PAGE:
Winter-proof your workplace to stop slips and falls
Are you ready for winter?
Even if you’d rather not think about winter just yet, now is really the perfect time to figure out how you’ll mitigate the safety risks that come along with snowy and icy weather.
Winter slips and falls are one of the most common causes of workplace injuries. They can happen at any workplace, to any employee, and they can lead to serious injuries — concussions, broken bones, herniated discs, and more avoidable injuries.
Every year, we see school employers suffer due to employee injuries caused by winter slips and falls. The impact can include:
- Lost productivity
- Costs to injured workers and their families
- Replacement employee costs
- Overtime for existing employees
- Increased workers’ compensation costs
- Facility damages from conditions caused by varying temperature fluctuations
That doesn’t even include the negative impact on injured employees’ lives.
“To avoid these costs, we recommend employers do everything they can to eliminate hazards and generate winter safety awareness among employees,” said Steve Sandilla, SFM senior vice president, strategic business operations. “Getting a jumpstart before the snow flies and providing simple reminders to employees can make a big difference.”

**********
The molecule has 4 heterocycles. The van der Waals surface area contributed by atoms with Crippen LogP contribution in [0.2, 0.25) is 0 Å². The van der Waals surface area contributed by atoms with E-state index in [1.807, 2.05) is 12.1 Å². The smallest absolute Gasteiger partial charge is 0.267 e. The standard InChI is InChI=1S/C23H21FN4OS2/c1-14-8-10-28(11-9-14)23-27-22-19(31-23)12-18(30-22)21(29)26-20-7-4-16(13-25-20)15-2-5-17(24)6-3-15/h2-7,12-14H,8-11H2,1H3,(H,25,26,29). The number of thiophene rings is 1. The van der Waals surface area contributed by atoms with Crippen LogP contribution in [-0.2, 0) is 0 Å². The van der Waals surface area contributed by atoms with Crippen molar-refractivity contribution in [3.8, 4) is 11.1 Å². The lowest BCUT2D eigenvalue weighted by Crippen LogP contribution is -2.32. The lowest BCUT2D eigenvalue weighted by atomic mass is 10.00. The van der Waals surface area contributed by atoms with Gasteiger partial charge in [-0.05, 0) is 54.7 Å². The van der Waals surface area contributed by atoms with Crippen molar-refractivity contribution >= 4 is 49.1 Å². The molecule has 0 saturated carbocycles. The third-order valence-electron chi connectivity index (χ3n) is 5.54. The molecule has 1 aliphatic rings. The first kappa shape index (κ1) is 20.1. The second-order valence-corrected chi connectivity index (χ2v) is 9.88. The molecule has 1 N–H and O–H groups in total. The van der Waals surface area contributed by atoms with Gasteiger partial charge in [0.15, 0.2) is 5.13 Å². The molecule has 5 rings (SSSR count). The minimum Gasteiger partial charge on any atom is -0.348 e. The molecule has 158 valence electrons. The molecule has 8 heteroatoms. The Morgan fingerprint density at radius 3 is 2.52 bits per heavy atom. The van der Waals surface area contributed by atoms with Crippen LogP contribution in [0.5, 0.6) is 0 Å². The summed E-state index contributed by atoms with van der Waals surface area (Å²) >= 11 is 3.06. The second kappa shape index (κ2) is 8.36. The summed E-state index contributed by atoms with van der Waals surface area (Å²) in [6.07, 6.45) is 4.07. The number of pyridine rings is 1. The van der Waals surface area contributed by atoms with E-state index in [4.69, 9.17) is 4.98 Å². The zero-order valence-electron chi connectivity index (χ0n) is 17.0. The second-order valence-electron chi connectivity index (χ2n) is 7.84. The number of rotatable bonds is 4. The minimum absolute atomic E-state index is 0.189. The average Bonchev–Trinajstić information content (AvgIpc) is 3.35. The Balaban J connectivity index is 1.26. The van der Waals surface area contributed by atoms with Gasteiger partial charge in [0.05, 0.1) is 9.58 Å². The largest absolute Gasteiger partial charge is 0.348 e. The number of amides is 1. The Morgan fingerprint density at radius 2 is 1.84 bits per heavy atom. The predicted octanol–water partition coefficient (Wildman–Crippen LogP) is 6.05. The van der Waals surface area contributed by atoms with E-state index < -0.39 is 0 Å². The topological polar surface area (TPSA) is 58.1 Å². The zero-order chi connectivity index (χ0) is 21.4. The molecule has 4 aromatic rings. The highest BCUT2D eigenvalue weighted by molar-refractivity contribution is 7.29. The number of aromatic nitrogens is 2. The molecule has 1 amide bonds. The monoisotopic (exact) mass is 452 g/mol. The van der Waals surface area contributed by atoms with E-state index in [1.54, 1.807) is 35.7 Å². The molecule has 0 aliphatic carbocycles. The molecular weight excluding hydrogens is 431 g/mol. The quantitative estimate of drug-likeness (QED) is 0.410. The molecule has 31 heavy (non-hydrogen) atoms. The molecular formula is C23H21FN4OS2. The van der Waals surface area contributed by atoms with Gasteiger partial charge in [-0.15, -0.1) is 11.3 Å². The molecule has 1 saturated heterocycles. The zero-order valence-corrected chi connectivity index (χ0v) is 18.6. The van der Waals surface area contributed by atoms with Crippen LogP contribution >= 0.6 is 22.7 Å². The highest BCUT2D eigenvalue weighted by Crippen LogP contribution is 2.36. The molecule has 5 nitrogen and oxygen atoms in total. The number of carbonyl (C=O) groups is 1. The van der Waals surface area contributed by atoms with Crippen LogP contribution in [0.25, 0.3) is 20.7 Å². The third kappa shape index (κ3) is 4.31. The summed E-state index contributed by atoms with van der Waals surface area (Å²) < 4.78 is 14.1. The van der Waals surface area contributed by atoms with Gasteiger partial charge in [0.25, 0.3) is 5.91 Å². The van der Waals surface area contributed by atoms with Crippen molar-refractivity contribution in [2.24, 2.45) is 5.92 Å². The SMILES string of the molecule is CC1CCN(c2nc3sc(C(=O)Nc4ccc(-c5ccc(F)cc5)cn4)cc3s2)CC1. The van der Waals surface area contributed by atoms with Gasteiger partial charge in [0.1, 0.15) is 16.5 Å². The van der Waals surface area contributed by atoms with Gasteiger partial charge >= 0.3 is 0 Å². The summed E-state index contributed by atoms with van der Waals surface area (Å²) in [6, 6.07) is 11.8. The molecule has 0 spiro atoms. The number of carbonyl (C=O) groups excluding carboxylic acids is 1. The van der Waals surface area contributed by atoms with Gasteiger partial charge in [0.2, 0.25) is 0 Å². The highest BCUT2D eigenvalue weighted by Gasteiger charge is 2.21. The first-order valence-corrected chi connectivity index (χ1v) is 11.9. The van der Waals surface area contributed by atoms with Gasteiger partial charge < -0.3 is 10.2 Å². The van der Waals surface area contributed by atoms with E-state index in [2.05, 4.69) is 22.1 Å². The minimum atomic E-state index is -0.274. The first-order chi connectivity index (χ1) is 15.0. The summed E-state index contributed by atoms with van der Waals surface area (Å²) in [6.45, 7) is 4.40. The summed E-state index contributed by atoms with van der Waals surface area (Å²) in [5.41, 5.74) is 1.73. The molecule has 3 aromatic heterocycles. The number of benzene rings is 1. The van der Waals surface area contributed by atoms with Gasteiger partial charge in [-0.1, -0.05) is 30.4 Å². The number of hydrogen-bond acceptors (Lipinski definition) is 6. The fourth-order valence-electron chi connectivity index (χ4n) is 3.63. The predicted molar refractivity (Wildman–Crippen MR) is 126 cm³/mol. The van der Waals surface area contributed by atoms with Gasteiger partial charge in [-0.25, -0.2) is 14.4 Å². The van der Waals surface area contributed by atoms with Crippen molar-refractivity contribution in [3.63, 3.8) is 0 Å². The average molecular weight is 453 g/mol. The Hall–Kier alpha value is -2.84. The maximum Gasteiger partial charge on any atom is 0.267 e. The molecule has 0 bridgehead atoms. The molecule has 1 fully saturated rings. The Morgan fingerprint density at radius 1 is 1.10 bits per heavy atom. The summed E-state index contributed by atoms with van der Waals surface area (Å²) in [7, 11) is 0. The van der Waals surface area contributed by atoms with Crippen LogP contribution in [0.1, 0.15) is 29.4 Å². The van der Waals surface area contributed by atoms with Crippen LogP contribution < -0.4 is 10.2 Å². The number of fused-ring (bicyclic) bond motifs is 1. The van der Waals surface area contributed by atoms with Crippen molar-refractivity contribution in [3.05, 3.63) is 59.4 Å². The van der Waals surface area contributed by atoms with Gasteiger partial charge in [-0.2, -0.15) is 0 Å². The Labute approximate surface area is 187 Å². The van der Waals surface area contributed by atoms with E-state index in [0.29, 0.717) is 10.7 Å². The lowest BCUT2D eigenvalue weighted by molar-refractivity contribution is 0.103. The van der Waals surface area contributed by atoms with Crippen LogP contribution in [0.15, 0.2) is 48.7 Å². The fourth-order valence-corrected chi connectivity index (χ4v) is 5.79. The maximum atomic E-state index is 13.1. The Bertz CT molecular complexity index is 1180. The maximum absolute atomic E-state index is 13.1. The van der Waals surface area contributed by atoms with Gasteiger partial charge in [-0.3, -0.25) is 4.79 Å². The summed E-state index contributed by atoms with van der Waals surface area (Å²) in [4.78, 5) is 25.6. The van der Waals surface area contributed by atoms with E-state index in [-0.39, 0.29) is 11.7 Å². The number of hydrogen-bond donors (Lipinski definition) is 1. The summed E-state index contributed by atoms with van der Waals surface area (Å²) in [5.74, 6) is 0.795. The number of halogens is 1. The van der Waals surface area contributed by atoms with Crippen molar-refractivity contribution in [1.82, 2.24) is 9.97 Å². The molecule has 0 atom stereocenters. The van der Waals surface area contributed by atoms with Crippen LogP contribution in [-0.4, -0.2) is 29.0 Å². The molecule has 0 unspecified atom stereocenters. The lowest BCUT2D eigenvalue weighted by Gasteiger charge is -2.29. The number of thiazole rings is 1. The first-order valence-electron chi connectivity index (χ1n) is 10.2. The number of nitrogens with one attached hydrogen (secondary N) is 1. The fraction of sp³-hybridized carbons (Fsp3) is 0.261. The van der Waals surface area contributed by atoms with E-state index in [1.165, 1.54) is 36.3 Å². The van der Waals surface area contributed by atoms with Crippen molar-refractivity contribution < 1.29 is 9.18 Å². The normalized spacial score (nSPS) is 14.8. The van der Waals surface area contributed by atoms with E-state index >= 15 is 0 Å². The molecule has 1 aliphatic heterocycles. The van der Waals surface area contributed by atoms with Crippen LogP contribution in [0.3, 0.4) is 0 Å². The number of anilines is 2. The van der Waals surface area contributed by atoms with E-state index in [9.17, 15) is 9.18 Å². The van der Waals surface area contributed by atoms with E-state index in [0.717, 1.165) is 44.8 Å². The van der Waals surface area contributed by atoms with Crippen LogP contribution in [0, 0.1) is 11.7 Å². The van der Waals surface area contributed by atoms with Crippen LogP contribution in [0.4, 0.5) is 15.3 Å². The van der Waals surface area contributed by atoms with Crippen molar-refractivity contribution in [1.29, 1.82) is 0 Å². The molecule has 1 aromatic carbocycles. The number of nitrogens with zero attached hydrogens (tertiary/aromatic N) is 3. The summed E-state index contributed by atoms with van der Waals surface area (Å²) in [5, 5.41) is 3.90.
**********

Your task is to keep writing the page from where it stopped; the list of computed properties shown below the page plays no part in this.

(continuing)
The cold facts
Nationwide, there were 20,000-plus workplace injuries due to falls from ice, sleet, and snow that resulted in a day or more away from work in 2017, and 28% of those resulted in more than a month off work, according to the U.S. Bureau of Labor Statistics. The average number of days to recover from these types of injuries varied in the Midwest.
According to OSHA, slips and falls contribute to 20% of all workplace injuries, costing companies billions in insurance claims, lost hours in liability lawsuits, and 15% of all accidental deaths (second only to motor vehicle accidents).